red door collage arch macl 2 kami c (1)I like using books and words and letters as subject matter for drawings and prints, and I also relish using actual vintage texts to create mixed media pieces.  Somewhere along the line I went to the dark side and started altering old books and excerpts.   I enjoy bringing these physical, historical elements to life in a new form.  I might be working with a text published in the 1800s or the turn of the last century, and I always swim in questions – what was going on in the world when this was written or published?  Were we at war? Who might have read these words in their parlor or library or school?  Who might have touched this very cover or page through the years?

2. It sounds like every project is a result of your love of words! What has been the best thing about starting a business that caters to literary types?

wren on books with color kami c (1)The best thing has been that I tossed these things out into the universe, first at art shows and through my Etsy shop, and my “target market” caught them!  My first customer at a show was a professor at a small local college; she bought several bookmarks to give to members of that school’s first class of English majors.  At that same show, a young boy picked up my “Twas brillig…” bookmark and recited “Jabberwocky” by heart!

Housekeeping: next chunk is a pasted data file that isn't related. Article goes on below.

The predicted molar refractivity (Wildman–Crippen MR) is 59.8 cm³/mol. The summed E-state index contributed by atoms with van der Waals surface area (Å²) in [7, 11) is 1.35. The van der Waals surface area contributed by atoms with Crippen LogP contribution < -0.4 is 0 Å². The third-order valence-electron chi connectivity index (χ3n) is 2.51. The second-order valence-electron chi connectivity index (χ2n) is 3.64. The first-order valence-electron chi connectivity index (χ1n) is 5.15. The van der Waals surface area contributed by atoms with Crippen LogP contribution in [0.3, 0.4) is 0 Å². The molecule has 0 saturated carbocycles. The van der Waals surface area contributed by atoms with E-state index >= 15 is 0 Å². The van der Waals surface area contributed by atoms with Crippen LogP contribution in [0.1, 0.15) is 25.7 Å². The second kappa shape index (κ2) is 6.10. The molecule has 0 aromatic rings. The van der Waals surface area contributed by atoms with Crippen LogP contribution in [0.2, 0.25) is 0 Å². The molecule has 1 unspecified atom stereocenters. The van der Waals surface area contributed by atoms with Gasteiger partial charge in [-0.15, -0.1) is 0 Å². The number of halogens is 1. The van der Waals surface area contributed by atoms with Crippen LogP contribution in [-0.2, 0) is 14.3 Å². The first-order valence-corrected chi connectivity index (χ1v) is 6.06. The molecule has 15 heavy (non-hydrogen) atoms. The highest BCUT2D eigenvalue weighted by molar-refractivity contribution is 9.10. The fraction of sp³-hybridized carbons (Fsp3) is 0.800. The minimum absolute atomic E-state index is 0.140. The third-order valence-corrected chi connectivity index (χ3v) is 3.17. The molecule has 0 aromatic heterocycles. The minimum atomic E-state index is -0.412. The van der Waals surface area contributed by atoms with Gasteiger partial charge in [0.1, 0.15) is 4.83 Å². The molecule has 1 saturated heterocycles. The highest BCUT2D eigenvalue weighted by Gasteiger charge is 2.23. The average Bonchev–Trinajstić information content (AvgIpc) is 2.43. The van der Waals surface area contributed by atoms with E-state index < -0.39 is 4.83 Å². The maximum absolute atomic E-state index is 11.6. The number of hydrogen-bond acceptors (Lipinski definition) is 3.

Those were fun exchanges, and several of my Poetry Friday friends have bought items, sometimes as gifts for each other.  They have been so incredibly supportive. (I personally think the Kidlitosphere is home to the most wonderful folks on the planet.)

XO on manual net c kami c (1)I’ve sold just about every altered-text mixed media piece I’ve made, and I look forward to making and offering a lot more of these in the new year.  It’s been humbling when an unexpected connection is made with these; a Rilke quote presented in a way that encouraged someone facing a challenge, for instance.  I’ve come to understand that these pieces, which I make with care and awe for the words that inspire them, will sooner or later resonate with someone because of his or her own story, and I love that.

 3. I know you love poetry, and some of your art even features found poetry. What is it about poetry that inspires you?